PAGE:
Tuesday, April 2, 2013

Felt These Were Amazing!

A few years back I discovered an amazing toy company called eeBoo.  They are a New York based company who's products are tremendously well made and can .  Many of them have a timeless feel to them and could see them being ones that I save for my grandchildren way, way down the line.  Their products range from arts and crafts to puzzles and paper dolls.

I love mosaic activities, as I am sure is already obvious with two of my previous posts here and here.  For an occupational therapist, mosaics and tangrams can work on generalizing so many occupational therapy goals.  And if you find the right set, it can be incredibly fun and motivating.  So when I saw the eeBoo Felt Mosaic game at my sister's house a few months ago, I knew I had hit the jackpot.

The eeBoo Felt Mosaic game is amazing for a ton of reasons.  Using a variety of different colored triangles, a child is given the chance to create tons of different images.  While I love Tangrams, I find that for some children it is more challenging to try and differentiate all the shapes to create the pictures.  By having one shape, I feel like there is more opportunity for success for many of the kids I work with who present with learning difficulties.  This could also make it easier to adapt for some of the children we work with in an occupational therapy setting.  While this is suggested for children age 5 and older, I think that some of the simpler cards could be appropriate for some of the younger children on my caseload.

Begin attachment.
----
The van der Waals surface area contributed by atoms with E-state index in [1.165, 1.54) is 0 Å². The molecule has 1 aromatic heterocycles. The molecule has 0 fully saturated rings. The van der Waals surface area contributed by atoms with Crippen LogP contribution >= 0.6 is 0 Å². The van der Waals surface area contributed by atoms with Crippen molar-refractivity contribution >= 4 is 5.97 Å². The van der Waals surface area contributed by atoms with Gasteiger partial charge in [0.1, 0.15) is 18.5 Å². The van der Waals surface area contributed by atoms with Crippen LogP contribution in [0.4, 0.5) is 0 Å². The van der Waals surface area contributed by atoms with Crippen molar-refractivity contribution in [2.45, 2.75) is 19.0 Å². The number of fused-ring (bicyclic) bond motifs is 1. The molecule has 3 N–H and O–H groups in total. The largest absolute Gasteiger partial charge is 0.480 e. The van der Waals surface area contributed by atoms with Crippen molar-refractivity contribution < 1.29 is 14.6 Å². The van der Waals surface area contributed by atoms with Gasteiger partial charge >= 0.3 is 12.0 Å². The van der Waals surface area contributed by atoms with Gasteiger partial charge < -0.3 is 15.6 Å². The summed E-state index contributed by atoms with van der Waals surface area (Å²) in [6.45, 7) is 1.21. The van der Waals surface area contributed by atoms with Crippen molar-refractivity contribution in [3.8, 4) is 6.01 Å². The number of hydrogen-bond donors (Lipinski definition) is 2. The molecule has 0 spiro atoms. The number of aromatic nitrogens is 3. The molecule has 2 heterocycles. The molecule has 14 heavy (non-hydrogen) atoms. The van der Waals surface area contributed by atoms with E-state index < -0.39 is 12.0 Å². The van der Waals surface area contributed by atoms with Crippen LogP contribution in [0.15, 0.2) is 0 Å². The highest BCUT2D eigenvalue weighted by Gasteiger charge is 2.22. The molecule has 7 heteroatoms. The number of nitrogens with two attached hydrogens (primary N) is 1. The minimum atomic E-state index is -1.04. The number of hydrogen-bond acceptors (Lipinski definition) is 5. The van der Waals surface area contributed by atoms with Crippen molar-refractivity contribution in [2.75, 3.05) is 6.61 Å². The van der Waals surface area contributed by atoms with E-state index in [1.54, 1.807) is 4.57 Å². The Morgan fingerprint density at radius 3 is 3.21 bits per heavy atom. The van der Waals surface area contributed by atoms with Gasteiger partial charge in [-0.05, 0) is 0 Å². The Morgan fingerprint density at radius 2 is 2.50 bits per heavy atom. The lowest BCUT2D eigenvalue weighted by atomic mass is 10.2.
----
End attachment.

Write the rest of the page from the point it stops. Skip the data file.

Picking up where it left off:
The other thing I love about this game is that if you want to use it with younger children, you can use it as a game to teach shapes.  With a hands on approach, you can use the triangles to teach younger children about colors and a variety of shapes.  You can also work on improving fine motor and grasping skills when picking up and releasing the different shapes.  For children who have difficulty with fine motor control, the material on the board (the board you put the felt pieces on is made of a material that helps the pieces stay in place) allows the pieces you have already laid in place to stay still.

The eeboo Felt Mosaic game can work on a variety of other skills.  I have listed just a few below.

Improve Visual Perceptual Skills-mosaics/tangrams are a perfect way to work on improving visual perceptual skills.  This is something that many children really struggle with but it is important for so many academic skills.
Improve Organizational Skills-one way to help a child with this activity would be to talk to them about organization.  When beginning to work on a picture, have the child pull out all the pieces that they may need prior to putting the picture
together.  Just getting them to look at the picture and figure out what triangles they will need will help them have more success in completing the picture.